Oregon Tribes Seek to Sink Coffee Magnate’s Gambling Plan for Grants Pass Downs
Posted on: October 12, 2021, 06:37h.
Last updated on: October 12, 2021, 02:24h.
A coffee magnate who hopes to open a gambling and entertainment center at the Grants Pass Downs racetrack in southern Oregon is facing the wrath of six regional tribal operators, Oregon Live reports.
Travis Boersma is the state’s newest billionaire, after his coffee chain, Dutch Bros, raised $500 million in an IPO in September. The Grants Pass native owns the racetrack and hopes his planned “Flying Lark” gambling center will transform his hometown into a national epicenter of racing.
The Flying Lark, named for a famous Oregon thoroughbred, will have 250 historical horseracing terminals, a sports bar, a family restaurant, and a banquet area. The terminals resemble slots but allow players to bet on replays of past races, with the identities of those races obscured.
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But an alliance of tribes last week asked Gov. Kate Brown (D) to rigorously examine Boersma’s plans, saying they will fundamentally alter gambling in the state to the detriment of tribal casinos. The tribes also want a comprehensive review of gambling in Oregon, noting it has been 25 years since that last was undertaken.
Signatories to the letter include the Cow Creek Band of Umpqua Tribe of Indians, which operates the Seven Feathers Casino Resort in Canyonville, 40 miles north of Grants Pass.
Historical horse racing machines have been legal in Oregon since 2012, but only at racetracks. Following the demise of Portland Meadows in 2019, Grants Pass is the only commercial horse racetrack currently in operation in the state.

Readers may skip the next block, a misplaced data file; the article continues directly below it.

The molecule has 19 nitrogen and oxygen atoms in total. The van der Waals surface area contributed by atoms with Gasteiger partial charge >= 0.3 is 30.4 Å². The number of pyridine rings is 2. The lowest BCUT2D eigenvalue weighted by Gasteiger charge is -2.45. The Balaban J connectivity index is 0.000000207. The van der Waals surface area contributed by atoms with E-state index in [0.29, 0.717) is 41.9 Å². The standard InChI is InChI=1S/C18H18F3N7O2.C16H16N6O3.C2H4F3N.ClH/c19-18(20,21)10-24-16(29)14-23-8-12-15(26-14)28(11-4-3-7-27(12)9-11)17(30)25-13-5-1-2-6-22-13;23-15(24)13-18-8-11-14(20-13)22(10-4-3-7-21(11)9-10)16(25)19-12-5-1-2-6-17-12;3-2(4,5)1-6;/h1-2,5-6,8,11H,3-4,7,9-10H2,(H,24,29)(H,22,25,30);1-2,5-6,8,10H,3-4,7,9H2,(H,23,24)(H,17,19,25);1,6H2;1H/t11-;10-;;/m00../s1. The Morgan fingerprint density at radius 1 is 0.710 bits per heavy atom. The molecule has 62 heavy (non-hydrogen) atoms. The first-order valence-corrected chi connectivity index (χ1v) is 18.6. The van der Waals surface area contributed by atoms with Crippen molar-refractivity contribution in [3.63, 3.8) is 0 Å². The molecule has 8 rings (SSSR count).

The machines are legal because they broadly use the pari-mutuel betting system permitted at racetracks, although the tribes dispute this. They claim the newest generation of machines have evolved beyond the pari-mutuel system to the point where they are “nothing other than slot machines, from a player perspective.”
In Oregon, the tribes hold exclusivity on slots and casino gaming under the terms of their compacts. They feel this right is being threatened, not only by historical horse racing but also by mobile sports betting, available since 2019.
“The state’s regulatory framework has not evolved to reflect new technology or its impacts on the public,” the tribes wrote. “We are at a critical moment where the state is about to approve the largest expansion of state-regulated gambling in decades without public or legislative input.”
Brown has previously said she would defer to the Oregon Racing Commission on the issue of the Flying Lark’s gaming terminals. But the tribes argue this tiny agency, which employs just ten people, is ill-equipped to regulate the modern gaming market.
Meanwhile, the Flying Lark plans to open this fall, regulators permitting.
In a recently published economic impact study, its owner claimed the center and its racetrack will generate $10.7 billion in net new spending in Oregon, create 2,007 net new full-time jobs, and pay $361.9 million in tax over the next 30 years.
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